The film is the second major portrayal of the battle. In fact, it shares the same name, too, as the year 1976 also saw a movie titled “Midway.” Like that picture, the 2019 version, directed and produced by Roland Emmerich, begins before the battle.

Pearl Harbor is attacked and in the ensuing months, officials in Washington and the Pacific are trying to organize a response as sailors and airmen are anxious to fight back. The film follows key figures in the lead up to Midway as they try to outwit the Japanese military, such as Admiral Chester Nimitz, commander of the U.S. Pacific Fleet, and Lt. Edwin Layton who worked intelligence.

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REVIEW: ‘Mile 22’ is an awful action picture to end the summer

Collaborations between Director Peter Berg and actor Mark Wahlberg have been OK. But this latest one… Oof.

In their new team-up, Mark Wahlberg plays James Silva, the head of a special operations unit under the leadership of the CIA. The story picks up with the team at United States embassy in a country that is never specified throughout this feature. The audience soon learns that the unit is there because there is an informant named Li Noor who has a computer drive with the location of nuclear weapon materials.

That informant, played by Iko Uwais, wants something in return, though: asylum in the United States. As a result, the team take the informant on a 22 mile trip to an airfield to get him out of the country and reveal where the materials may be. However, Noor is a target in the country, making the journey dangerous for the CIA team.

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REVIEW: Oldman’s Performance Energizes The Historical Drama In “Darkest Hour”

A man who seemed to carry the weight of the world on his shoulders at one point is explored in “Darkest Hour.”

The movie takes place in 1940 with the German military invading countries and pushing back the forces of Great Britain and France. With new leadership needed, Winston Churchill (Gary Oldman) is brought in as a Prime Minister who is ready and willing to defend the island nation.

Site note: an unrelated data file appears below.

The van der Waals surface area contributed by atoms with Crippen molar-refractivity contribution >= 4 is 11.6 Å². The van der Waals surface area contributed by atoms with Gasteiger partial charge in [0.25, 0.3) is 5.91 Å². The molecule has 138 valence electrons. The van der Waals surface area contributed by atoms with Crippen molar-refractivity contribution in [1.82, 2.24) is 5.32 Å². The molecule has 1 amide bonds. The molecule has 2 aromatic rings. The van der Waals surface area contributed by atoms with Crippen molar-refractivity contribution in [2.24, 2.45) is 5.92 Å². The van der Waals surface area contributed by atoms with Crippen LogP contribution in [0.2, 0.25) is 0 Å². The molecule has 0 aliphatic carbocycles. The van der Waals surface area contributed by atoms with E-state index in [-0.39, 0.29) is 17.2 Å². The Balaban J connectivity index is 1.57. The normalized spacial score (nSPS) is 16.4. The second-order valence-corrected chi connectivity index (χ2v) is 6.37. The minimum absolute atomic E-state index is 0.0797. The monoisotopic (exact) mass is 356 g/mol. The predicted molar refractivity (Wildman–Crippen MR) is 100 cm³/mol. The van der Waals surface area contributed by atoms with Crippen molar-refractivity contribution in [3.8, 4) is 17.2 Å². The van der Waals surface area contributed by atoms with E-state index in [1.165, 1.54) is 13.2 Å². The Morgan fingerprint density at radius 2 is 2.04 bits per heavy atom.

As Churchill enters office, he faces a massive problem with German forces surrounding the British at Dunkirk. Meanwhile, at home, Churchill has to deal with politicians including Viscount Halifax (Stephen Dillane) and Neville Chamberlain (Ronald Pickup) pushing back against the new prime minister’s plan for war and opting to negotiate with Adolf Hitler.

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REVIEW: Talented Trio Of Actors, Solid Script Make ‘Last Flag Flying’ An Enjoyable Watch

Three actors with plenty of great performances under their belt come together for a road movie that’s not perfect, but definitely enjoyable in “Last Flag Flying.”

The story is told from the perspective of Larry ‘Doc’ Shepherd (Steve Carell), a former member of the U.S. Navy whose son is killed while serving as a Marine in Iraq. Taking place in 2003, early in the Iraq War, Doc is traveling to meet with military officials to see his son’s casket and make burial arrangements.

On the way there, though, Doc decides to reunite with his friends from the Vietnam War for support. Those two friends include a bar owner named Sal (Bryan Cranston) and the Rev. Richard Mueller (Laurence Fishburne). Together the three eventually meet with officials and make an arrangement to bury Doc’s son in his hometown in New Hampshire, rather than at Arlington Cemetery.

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REVIEW: ‘Dunkirk’ Is Technically Marvelous, But Lacking In Other Areas

Like Director Christopher Nolan’s other films, “Dunkirk” is a well crafted film. However, it’s not on the same level of his other great pictures.

As the title implies, “Dunkirk” is about the evacuation of British forces in early World War II after Germany invades France. The film opens with British troops preparing to evacuate across the English Channel before the German military has a chance to reach them. As this is taking place, the film also gives its focus to members of the Royal Air Force who did battle with the Luftwaffe to help the escape as well as a group of citizens who assisted in the rescue of soldiers from the battle field with their private vessel.

The picture develops by showing the hardships of the soldiers who were constantly under threat of the Luftwaffe while also displaying the bravery of citizens who helped the soldiers with their own ships.